Excellent audio recording quality, easy to use, dual wav and mp3 format
Unit needs to be sent back to the factory for battery replacement, abysmal tech support
It is fortunate that M-Audio has good products because their customer support is terrible. I was on the phone yesterday for an hour and could not get through. I bought a Microtrack II a few days ago and had problems with it. Since I wasn't getting any help from ... Read full review
It is fortunate that M-Audio has good products because their customer support is terrible. I was on the phone yesterday for an hour and could not get through. I bought a Microtrack II a few days ago and had problems with it. Since I wasn't getting any help from M-audio, I hit a couple forums and found the answers.
The MIcrotrack II is a phenomenal device that cleanly records (did not try bal line in) on all three inputs. The T mic is exceptional as is the s/pdif. File transfer is easy, but the unit froze on a few occasions (reset with no file loss). I have the beta version firmware but want to see if I can live with 1.0.1.
The bootup is no problem and since the unit has record monitor, like an analog unit, you can adjust levels before recording. The controls are the best and simplest with few screens to page through. Although the internal EQ is somewhat lacking, the clean audio can be adequately mastered with Audacity. Being able to use either format (mp3 or wav) is a plus for record times, and the CF is very stable and not subject to shock or movement issues.
Since the unit reads most common sample and bit rates, there was no need of of a converter to sync digital s/pdif signals.
The manual does not indicate that you can use the 1/8 mic input for un bal line in, but that issue was resolved on m-audio's faq. The unit is designed for someone with some computer knowledge, so the manual needs to be written for people who have no computer skills. I have found that many computer owners have issues just opening their e-mail.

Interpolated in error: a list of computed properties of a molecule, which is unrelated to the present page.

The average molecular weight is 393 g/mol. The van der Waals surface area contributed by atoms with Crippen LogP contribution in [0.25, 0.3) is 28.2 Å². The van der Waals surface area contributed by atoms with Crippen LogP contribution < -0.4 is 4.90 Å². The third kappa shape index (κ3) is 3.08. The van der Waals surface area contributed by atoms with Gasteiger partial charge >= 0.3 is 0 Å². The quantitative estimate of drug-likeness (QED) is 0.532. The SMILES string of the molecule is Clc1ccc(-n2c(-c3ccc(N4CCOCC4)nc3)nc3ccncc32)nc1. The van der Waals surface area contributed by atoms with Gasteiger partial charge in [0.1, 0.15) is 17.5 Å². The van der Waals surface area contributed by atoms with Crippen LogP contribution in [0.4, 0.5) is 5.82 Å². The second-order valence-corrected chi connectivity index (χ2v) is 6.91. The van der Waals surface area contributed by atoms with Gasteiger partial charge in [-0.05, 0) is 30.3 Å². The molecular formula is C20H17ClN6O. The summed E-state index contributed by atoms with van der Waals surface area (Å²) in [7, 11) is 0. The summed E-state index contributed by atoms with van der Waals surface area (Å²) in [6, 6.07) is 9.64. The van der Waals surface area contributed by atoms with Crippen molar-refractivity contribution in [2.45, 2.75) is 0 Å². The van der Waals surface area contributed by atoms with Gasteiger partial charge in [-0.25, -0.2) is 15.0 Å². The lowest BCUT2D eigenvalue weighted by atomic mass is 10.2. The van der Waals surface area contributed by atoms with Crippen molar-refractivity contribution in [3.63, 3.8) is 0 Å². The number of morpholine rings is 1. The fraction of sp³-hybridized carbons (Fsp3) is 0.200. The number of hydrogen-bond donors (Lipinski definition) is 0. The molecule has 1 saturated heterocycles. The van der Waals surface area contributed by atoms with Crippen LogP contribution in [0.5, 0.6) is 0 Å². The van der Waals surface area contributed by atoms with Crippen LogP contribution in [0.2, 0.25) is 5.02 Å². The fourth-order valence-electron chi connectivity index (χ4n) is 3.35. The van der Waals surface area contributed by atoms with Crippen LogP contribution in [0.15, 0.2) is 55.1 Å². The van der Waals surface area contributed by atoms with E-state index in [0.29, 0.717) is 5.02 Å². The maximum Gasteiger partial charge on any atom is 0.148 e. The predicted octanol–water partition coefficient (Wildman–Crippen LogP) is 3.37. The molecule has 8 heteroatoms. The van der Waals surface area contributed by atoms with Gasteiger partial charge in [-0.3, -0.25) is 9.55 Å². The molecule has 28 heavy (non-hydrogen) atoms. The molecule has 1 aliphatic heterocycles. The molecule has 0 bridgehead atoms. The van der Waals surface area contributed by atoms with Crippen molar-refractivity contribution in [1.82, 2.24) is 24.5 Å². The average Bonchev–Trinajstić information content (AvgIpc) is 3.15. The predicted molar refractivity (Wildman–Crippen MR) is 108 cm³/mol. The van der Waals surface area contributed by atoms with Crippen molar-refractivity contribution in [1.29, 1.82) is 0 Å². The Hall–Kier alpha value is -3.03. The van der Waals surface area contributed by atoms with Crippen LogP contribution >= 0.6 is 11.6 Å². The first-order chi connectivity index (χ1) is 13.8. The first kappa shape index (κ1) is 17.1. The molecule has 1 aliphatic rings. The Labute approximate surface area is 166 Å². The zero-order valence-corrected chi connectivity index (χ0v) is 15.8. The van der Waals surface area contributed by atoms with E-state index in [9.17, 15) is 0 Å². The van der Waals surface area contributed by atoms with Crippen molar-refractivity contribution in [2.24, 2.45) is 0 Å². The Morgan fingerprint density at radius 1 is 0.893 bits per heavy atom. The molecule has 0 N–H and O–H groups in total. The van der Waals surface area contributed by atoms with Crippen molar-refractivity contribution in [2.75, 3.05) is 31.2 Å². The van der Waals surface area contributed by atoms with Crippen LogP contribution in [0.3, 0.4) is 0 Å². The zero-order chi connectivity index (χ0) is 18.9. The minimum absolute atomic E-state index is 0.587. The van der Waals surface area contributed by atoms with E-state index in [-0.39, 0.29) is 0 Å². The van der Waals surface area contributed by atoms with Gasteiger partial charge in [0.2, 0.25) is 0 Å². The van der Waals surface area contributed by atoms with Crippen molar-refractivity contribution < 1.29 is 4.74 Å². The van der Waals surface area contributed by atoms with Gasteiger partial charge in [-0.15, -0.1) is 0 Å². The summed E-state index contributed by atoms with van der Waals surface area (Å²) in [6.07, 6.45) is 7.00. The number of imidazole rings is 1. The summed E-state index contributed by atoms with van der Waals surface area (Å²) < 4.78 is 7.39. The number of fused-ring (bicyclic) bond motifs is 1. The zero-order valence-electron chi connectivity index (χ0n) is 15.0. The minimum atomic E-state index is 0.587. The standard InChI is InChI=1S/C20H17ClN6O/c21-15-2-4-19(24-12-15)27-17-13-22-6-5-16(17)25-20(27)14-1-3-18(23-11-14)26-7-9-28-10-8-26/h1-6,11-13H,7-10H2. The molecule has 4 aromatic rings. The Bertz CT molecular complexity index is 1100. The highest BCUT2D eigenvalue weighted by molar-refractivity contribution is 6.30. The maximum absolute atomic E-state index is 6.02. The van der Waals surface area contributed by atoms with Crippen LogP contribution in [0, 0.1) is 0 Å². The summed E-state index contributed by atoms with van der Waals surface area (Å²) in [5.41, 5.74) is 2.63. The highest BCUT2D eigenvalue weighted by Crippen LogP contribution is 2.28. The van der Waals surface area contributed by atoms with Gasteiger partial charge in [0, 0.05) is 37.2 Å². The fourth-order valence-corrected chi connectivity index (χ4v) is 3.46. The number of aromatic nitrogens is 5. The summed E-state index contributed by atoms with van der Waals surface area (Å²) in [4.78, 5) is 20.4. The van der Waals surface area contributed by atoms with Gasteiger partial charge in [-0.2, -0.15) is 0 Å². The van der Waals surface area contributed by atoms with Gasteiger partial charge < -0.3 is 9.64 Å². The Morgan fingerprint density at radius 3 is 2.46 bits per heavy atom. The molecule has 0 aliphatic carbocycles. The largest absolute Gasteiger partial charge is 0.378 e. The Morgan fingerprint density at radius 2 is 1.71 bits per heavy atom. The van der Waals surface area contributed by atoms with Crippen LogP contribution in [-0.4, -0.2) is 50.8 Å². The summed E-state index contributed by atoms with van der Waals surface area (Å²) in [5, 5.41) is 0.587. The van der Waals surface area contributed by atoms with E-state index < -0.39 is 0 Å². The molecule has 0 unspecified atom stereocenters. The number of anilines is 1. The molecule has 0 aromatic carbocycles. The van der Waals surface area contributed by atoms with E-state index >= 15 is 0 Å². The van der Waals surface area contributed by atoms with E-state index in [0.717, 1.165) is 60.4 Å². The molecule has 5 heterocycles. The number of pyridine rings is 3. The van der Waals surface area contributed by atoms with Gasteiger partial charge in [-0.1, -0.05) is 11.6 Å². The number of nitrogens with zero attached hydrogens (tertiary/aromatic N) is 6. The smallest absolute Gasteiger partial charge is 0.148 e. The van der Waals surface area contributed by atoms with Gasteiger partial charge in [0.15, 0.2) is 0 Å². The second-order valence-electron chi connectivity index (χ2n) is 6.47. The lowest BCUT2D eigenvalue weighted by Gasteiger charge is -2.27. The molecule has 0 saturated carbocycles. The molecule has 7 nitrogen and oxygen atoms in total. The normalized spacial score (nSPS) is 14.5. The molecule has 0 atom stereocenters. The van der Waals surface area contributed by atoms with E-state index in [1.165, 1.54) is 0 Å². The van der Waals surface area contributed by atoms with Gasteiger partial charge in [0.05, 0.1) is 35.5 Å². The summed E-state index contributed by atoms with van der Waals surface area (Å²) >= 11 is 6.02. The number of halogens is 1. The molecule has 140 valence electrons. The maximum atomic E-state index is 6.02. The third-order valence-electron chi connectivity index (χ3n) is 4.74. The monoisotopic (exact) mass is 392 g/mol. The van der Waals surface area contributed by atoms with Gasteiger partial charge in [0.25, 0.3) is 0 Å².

I don't appreciate the fact that it costs $75 to have the battery replaced by the factory, which is almost 1/3 the cost of the unit. I have a cheap portable usb battery pack in the event I lose power during a lengthy recording session. The unit will play back or record while charging by usb or the included power supply, but will not charge up as quickly. It is important to note that the battery needs to be charged completely first before use. The initial charge required 4 hours. If this is not done, you will encounter short battery periods of usage.
The microtrack II will not play most files recorded by other manufacturers through uploads, so there is a conversion process that is required to upload and play (no big deal). I used Total Recorder to format non m-audio files, and then used Audacity to compact them to mp3, at that point I could upload the files to the Micrtotrack II.
Audacity, btw is a good "what you hear" recording software and is great for uploading multitracked mix down files for the Microtrack II, so if you have a DAW or home recording studio, this software is adequate and bundled with the Microtrack II. I believe it is limited to 16 mono or 8 stereo tracks, but I am uncertain how many merge (virtual) tracks are available.
I was the last audiophile to go digital, as recording software had problems. I use dedicated equipment to resolve latency and lock up issues. During my analog years I spent $1000s on equipment that wasn't near the quality of the Microtrack II (which is only $300). The bottom line is, I can leave my 400 lb portable rig home and can enjoy the spontaneity of using a device the size of a deck of cards and enjoy the same quality of audio AND the ease of file transfer.
The Microtrack II is a musician's and recording enthusiast's answer to short notice gigs or impromptu jams. The audio ports cover most needs (except bal line out). I would not recommend the unit to anyone who is impatient or does not want to take the time to learn how to operate the unit. That goes without saying for anything electronic. These individuals are better off with an inexpensive cassette recorder.
For my purpose I rate the unit 5 stars, tech support (M-Audio) 0, manual 3, battery 1. I would recommend a battery belt pack for long recording sessions. CF cards aren't too bad, depending what bit and sample rate you record at. Although it is an excellent portable recorder, if you want to lay down some serious tracks for publishing, you want something larger, with more tracks, and a larger price tag.